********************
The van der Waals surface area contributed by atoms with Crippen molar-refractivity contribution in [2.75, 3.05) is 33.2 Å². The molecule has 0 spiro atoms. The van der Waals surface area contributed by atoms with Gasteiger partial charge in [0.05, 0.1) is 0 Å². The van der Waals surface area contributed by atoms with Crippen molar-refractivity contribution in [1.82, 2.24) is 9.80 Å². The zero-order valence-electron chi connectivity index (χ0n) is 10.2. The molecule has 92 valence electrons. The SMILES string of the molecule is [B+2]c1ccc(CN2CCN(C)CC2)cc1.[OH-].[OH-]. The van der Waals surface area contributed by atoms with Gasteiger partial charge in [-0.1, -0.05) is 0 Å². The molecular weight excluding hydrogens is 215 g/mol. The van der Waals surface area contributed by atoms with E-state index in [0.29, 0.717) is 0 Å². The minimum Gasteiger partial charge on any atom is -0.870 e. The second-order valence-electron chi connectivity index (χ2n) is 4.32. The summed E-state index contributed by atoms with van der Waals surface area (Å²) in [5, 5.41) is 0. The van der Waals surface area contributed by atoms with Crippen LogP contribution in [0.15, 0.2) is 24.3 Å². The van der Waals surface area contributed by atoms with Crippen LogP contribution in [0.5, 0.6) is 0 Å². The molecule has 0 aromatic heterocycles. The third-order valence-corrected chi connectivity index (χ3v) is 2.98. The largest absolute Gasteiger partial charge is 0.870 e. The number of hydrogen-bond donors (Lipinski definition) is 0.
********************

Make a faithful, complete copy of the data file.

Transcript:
The van der Waals surface area contributed by atoms with Crippen molar-refractivity contribution in [2.75, 3.05) is 33.2 Å². The molecule has 0 spiro atoms. The van der Waals surface area contributed by atoms with Gasteiger partial charge in [0.05, 0.1) is 0 Å². The van der Waals surface area contributed by atoms with Crippen molar-refractivity contribution in [1.82, 2.24) is 9.80 Å². The zero-order valence-electron chi connectivity index (χ0n) is 10.2. The molecule has 92 valence electrons. The SMILES string of the molecule is [B+2]c1ccc(CN2CCN(C)CC2)cc1.[OH-].[OH-]. The van der Waals surface area contributed by atoms with Gasteiger partial charge in [-0.1, -0.05) is 0 Å². The molecular weight excluding hydrogens is 215 g/mol. The van der Waals surface area contributed by atoms with E-state index in [0.29, 0.717) is 0 Å². The minimum Gasteiger partial charge on any atom is -0.870 e. The second-order valence-electron chi connectivity index (χ2n) is 4.32. The summed E-state index contributed by atoms with van der Waals surface area (Å²) in [5, 5.41) is 0. The van der Waals surface area contributed by atoms with Crippen LogP contribution in [0.15, 0.2) is 24.3 Å². The van der Waals surface area contributed by atoms with Crippen LogP contribution in [0.5, 0.6) is 0 Å². The molecule has 0 aromatic heterocycles. The third-order valence-corrected chi connectivity index (χ3v) is 2.98. The largest absolute Gasteiger partial charge is 0.870 e. The number of hydrogen-bond donors (Lipinski definition) is 0.